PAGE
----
By RENALDO DORSETT
Tribune Sports Reporter
Several initiatives that have been discussed ad nauseam took centre stage for Minister of Youth, Sports and Culture Michael Pintard yesterday as he noted the impact his ministry will have on this administration’s budget.
In his contribution to the 2018/19 Budget Debate, Pintard addressed several issues in the local sporting community which will be affected by the budget, most notably the stagnant construction of the Andre Rodgers National Baseball Stadium, a restructuring of the national subvention programme and the establishment of national sports academies. Listing the “six pillars” set to reorganise the way the administration and the country at large approaches sports, Minister Pintard said his administration plans to complete the construction of the new Andre Rodgers National Baseball Stadium.
“We believe that in order to help cultivate additional elite athletes, it is important we have facilities throughout the Commonwealth of the Bahamas where it is financially feasible. Some work has already begun in this regard by previous administrations – Free National Movement and Progressive Liberal Party. Some of those initiatives have stalled because of financial reasons, because of inappropriate planning. We intend to clearly outline which facilities we believe we have the capacity to build over the course of the next four years. One is the baseball stadium.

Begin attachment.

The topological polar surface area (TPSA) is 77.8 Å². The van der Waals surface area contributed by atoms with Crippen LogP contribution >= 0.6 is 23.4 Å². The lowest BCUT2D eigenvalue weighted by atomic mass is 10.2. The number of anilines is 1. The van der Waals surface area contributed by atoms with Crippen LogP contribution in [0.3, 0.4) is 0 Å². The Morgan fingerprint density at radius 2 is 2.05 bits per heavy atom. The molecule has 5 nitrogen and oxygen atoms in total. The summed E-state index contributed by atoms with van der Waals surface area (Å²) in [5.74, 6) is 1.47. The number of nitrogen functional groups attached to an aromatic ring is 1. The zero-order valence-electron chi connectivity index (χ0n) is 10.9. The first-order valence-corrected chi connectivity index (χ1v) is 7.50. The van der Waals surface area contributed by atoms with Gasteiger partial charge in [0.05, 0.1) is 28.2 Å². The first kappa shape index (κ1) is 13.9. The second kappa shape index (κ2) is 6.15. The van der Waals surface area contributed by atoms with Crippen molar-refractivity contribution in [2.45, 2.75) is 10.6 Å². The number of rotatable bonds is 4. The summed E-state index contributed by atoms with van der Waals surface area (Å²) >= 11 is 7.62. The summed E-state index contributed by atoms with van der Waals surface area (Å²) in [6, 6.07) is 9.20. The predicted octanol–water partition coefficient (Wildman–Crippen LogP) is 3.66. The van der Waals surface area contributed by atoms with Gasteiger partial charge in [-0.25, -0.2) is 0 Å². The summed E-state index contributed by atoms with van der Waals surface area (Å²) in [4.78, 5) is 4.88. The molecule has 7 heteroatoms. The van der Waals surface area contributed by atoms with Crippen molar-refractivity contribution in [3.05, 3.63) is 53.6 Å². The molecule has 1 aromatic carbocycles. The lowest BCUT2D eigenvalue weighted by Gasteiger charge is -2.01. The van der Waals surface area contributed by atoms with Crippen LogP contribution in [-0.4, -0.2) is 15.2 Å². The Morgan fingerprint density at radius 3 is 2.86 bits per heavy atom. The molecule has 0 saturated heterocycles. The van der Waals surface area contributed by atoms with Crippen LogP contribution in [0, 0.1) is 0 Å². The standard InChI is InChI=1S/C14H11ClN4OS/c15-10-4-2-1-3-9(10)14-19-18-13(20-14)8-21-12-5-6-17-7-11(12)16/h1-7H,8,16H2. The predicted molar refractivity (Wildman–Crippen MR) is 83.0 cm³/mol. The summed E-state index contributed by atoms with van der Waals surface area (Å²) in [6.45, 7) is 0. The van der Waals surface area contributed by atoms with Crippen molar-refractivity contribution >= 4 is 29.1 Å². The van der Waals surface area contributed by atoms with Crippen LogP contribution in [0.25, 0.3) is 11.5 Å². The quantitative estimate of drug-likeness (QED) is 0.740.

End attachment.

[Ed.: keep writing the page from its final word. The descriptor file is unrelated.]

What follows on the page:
“The Ministry of Youth Sports and Culture is the client, the executing agent is the Ministry of Works, and Minister of Works is in process of ensuring that the funding is available for us to continue the work on the baseball stadium and to include additional fields surrounding the stadium and to install the ‘IT’ infrastructure,” he said.